Creating individual image files from presentation slides

How do you create full-screen images from each of the slides of a Google Docs presentation without too much manual work? For the previous blog post on my Munin keynote, I wanted to include some pictures from my 90-slide presentation. There is probably a point and click solution to this problem, but it is even more fun to use some command line tools to help out. These commands have been tested on Ubuntu 19.10, but should probably work on many other systems as well, as long as you have installed pdfseparate and convert.

After exporting a PDF from the Google Presentation, I made a separate PDF file of each slide using this command:

pdfseparate input.pdf output%d.pdf

This creates a bunch of PDF files with a running number. Then I ran this little for loop:

for i in *.pdf; do name=`echo $i | cut -d'.' -f1`; convert -density 200 "$i" "$name.png"; done

And voila, then I had nice PNG files of all my slides. I found that the trick is to use the “-density 200” setting (choose the density that suit your needs), since the default resolution and quality is too low.

Installing Ubuntu on a HP Pavilion laptop

So I decided to install Ubuntu on my daughter’s new laptop, more specifically a HP Pavilion. The choice of this particular laptop was because it looked nice, and had good specs for the money. It was first after the purchase I read all the complaints people have about the weird UEFI implementation on HP laptops. So I started the install process with some worries.

Reading on various forums, people seemed to have been doing all sorts of strange things to be able to install Ubuntu on HP laptops, including modifying the UEFI setup, changing the BIOS, and so on. I recall that on my Lenovo laptop I had to work quite a bit to turn off all the fancy auto-Windows-stuff.

I am not sure if HP has changed something recently or not, but the final procedure was super-easy: I just hit the F9 button on startup and got a normal “old-school” boot selector. Here I chose the USB drive, and the Ubuntu installer fired up.

I have installed Linux (primarily various Ubuntu versions) on a number of laptops over the years, and it is very seldom that I get into problems with drivers. Also this time things went smoothly, everything worked perfectly right after the install. I think it is important to continue repeating this message, because I still hear people saying that it is tricky to get Ubuntu to play with different hardware. True, there used to be driver issues some years ago, but personally I haven’t experienced that in five years or so.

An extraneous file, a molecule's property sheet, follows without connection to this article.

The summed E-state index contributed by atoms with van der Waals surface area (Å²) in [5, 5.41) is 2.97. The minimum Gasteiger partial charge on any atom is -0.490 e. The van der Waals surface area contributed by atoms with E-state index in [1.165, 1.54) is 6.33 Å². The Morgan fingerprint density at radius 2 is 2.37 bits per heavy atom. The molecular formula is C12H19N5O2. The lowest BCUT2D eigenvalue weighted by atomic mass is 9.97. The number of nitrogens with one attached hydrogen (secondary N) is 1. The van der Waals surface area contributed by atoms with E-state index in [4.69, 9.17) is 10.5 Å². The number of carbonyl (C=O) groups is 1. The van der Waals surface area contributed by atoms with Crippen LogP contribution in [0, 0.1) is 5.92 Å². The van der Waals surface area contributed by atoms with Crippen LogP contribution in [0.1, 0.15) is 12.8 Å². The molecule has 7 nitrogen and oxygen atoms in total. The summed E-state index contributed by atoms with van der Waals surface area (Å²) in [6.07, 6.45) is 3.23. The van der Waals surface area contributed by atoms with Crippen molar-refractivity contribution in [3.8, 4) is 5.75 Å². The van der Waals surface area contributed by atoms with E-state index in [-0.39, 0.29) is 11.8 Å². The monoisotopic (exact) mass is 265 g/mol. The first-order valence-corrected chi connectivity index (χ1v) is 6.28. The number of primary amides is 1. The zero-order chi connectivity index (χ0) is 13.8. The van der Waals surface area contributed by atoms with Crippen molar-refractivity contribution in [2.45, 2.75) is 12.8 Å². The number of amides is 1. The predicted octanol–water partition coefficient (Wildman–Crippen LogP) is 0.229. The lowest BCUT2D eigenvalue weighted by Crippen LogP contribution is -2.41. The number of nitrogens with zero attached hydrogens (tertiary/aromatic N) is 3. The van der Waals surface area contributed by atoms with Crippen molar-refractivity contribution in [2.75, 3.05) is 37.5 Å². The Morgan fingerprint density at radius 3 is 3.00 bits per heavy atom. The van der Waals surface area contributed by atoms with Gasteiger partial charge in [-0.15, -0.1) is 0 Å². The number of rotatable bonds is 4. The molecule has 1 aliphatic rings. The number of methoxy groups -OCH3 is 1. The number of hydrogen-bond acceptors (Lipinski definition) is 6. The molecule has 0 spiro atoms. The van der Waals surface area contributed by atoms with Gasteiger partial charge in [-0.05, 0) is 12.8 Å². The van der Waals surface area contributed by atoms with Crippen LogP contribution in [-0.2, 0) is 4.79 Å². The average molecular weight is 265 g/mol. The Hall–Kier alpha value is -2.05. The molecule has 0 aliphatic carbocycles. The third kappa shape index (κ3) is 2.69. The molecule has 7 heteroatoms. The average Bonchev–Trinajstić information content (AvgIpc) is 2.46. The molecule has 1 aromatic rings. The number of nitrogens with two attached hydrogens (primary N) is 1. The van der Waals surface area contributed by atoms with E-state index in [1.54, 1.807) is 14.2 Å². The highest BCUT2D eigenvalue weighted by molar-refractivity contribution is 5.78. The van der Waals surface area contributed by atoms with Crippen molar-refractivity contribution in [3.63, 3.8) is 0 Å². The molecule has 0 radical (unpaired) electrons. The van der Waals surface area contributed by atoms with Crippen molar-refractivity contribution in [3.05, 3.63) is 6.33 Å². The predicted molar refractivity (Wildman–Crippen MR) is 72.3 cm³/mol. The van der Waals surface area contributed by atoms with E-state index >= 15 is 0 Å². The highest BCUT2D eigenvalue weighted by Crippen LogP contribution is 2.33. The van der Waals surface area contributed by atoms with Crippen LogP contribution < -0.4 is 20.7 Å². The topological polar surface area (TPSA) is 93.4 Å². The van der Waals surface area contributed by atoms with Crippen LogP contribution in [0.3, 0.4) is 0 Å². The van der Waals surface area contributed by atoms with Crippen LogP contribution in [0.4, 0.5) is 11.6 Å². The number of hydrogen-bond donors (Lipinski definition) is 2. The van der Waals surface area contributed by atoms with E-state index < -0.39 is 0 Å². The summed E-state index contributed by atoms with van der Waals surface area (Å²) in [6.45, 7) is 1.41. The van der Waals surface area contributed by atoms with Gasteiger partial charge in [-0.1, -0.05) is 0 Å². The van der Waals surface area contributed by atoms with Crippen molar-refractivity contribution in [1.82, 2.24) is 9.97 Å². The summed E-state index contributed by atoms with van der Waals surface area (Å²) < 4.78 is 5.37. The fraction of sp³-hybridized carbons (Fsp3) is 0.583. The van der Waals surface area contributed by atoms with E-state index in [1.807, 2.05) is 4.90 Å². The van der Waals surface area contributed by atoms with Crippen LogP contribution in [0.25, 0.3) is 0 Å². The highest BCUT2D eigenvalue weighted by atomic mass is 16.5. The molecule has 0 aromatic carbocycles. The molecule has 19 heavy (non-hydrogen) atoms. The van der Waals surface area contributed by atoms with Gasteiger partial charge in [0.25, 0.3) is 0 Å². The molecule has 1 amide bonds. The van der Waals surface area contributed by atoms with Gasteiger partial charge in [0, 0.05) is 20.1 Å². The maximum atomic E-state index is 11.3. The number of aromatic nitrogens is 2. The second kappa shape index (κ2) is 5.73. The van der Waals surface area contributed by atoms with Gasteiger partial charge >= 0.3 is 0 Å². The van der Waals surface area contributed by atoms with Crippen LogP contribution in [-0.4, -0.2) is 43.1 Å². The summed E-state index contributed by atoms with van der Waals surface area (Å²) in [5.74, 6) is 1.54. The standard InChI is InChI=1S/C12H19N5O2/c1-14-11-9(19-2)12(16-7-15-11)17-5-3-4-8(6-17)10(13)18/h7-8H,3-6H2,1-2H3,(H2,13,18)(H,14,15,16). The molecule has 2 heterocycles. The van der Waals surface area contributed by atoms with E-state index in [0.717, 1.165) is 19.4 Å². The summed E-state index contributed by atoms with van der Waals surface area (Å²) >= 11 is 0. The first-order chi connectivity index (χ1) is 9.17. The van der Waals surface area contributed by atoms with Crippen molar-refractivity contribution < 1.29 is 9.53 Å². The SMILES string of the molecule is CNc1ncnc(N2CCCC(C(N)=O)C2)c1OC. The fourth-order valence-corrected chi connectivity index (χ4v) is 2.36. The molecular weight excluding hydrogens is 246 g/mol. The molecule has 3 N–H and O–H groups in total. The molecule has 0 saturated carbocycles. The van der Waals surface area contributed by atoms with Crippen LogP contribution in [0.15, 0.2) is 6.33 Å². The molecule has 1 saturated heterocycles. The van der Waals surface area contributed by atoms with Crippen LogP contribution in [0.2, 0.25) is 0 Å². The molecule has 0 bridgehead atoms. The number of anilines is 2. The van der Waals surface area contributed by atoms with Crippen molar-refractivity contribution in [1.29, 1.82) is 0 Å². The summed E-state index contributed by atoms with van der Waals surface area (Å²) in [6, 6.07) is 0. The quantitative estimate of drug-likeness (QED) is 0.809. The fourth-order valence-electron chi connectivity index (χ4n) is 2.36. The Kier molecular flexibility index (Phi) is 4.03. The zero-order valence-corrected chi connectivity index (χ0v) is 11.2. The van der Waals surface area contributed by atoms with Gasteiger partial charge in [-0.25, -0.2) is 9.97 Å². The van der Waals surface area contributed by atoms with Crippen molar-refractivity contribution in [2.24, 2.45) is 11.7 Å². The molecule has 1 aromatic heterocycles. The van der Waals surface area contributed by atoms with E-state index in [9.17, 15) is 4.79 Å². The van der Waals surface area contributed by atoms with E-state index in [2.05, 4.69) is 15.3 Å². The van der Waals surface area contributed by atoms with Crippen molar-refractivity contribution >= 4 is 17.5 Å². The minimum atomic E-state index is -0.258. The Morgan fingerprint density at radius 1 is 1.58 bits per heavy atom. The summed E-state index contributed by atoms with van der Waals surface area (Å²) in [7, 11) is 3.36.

Which Linux version to choose for a 9-year old?

My 9-year old daughter is getting her first laptop. But which OS should she get started with?

I have been using various versions of Ubuntu as my main OS for around 5 years now, currently using Ubuntu Studio on my main laptop. This distro is based on XFCE, a very lightweight yet versatile OS. The reason for choosing Ubuntu Studio over the regular XUbuntu was to get a bunch of music apps by default. I haven’t been able to explore these as much as I wanted to, unfortunately, primarily due to everything happening at our new centre (RITMO) and master’s programme (MCT).

Even though I like Ubuntu Studio myself, it is not a distro I would install on my daughter’s machine. Buying a new computer with Windows 10 pre-installed, one could argue that it would be best to leave her with that. This may also help her to be more familiar with the computers they are using at school, which run Windows 7 at the moment. But the question in the store about whether I wanted to buy some antivirus-software with the new laptop, was enough to ensure me that a Linux distro would be a better choice.

I have heard that some people like distros such as Edubuntu for kids, but it does not seem to be maintained? After thinking about it for a little while, I have concluded that it is probably useful for a kid to learn to use a normal OS. If you compare how things were a decade or two ago, most modern-day OSes are comparably easy to use anyways.

Finally I decided to make it simple, and installed the regular Ubuntu distro based on GNOME. It looks “modern”, has large icons, and is fairly easy to navigate due to the streamlining of menus, and so on.

Rotate lots of image on Ubuntu

I often find myself with a bunch of images that are not properly rotated. Many cameras write the rotation information to the EXIF header of the image file, but the file itself is not actually rotated. Some photo editors do this automagically when you import the files, but I prefer to copy files manually to my drive.

I therefore have a little one-liner that can rotate all the files in a folder:

find . *.jpg -exec jhead -autorot {} \;

It works recursively, and is very quick!